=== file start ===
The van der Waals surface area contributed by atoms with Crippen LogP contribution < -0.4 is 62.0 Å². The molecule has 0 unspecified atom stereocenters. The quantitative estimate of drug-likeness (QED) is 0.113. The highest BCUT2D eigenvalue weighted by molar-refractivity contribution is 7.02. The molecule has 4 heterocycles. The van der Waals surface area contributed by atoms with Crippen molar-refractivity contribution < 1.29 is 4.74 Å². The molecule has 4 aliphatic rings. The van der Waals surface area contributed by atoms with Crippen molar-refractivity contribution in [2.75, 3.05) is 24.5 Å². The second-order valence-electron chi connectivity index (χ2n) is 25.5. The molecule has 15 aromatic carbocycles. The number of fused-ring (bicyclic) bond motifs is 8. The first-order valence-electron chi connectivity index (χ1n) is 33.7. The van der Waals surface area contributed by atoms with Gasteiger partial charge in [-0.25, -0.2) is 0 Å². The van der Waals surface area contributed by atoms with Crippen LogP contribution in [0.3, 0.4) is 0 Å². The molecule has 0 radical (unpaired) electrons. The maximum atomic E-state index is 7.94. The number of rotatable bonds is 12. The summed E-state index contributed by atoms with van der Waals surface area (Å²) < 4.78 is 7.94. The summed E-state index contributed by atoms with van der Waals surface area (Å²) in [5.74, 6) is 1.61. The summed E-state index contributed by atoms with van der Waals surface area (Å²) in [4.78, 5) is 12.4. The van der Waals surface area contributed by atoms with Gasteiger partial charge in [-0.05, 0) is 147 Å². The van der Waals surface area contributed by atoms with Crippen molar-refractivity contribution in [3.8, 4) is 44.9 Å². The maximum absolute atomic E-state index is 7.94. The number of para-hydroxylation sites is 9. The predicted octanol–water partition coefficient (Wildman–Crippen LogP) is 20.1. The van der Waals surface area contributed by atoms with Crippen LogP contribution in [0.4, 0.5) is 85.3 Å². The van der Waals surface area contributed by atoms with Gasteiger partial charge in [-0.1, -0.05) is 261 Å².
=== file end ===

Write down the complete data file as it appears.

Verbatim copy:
The van der Waals surface area contributed by atoms with Crippen LogP contribution < -0.4 is 62.0 Å². The molecule has 0 unspecified atom stereocenters. The quantitative estimate of drug-likeness (QED) is 0.113. The highest BCUT2D eigenvalue weighted by molar-refractivity contribution is 7.02. The molecule has 4 heterocycles. The van der Waals surface area contributed by atoms with Crippen molar-refractivity contribution < 1.29 is 4.74 Å². The molecule has 4 aliphatic rings. The van der Waals surface area contributed by atoms with Crippen molar-refractivity contribution in [2.75, 3.05) is 24.5 Å². The second-order valence-electron chi connectivity index (χ2n) is 25.5. The molecule has 15 aromatic carbocycles. The number of fused-ring (bicyclic) bond motifs is 8. The first-order valence-electron chi connectivity index (χ1n) is 33.7. The van der Waals surface area contributed by atoms with Gasteiger partial charge in [-0.25, -0.2) is 0 Å². The van der Waals surface area contributed by atoms with Crippen LogP contribution in [0.3, 0.4) is 0 Å². The molecule has 0 radical (unpaired) electrons. The maximum atomic E-state index is 7.94. The number of rotatable bonds is 12. The summed E-state index contributed by atoms with van der Waals surface area (Å²) < 4.78 is 7.94. The summed E-state index contributed by atoms with van der Waals surface area (Å²) in [5.74, 6) is 1.61. The summed E-state index contributed by atoms with van der Waals surface area (Å²) in [4.78, 5) is 12.4. The van der Waals surface area contributed by atoms with Gasteiger partial charge in [-0.05, 0) is 147 Å². The van der Waals surface area contributed by atoms with Crippen molar-refractivity contribution in [3.8, 4) is 44.9 Å². The maximum absolute atomic E-state index is 7.94. The number of para-hydroxylation sites is 9. The predicted octanol–water partition coefficient (Wildman–Crippen LogP) is 20.1. The van der Waals surface area contributed by atoms with Crippen LogP contribution in [0.4, 0.5) is 85.3 Å². The van der Waals surface area contributed by atoms with Gasteiger partial charge in [-0.1, -0.05) is 261 Å².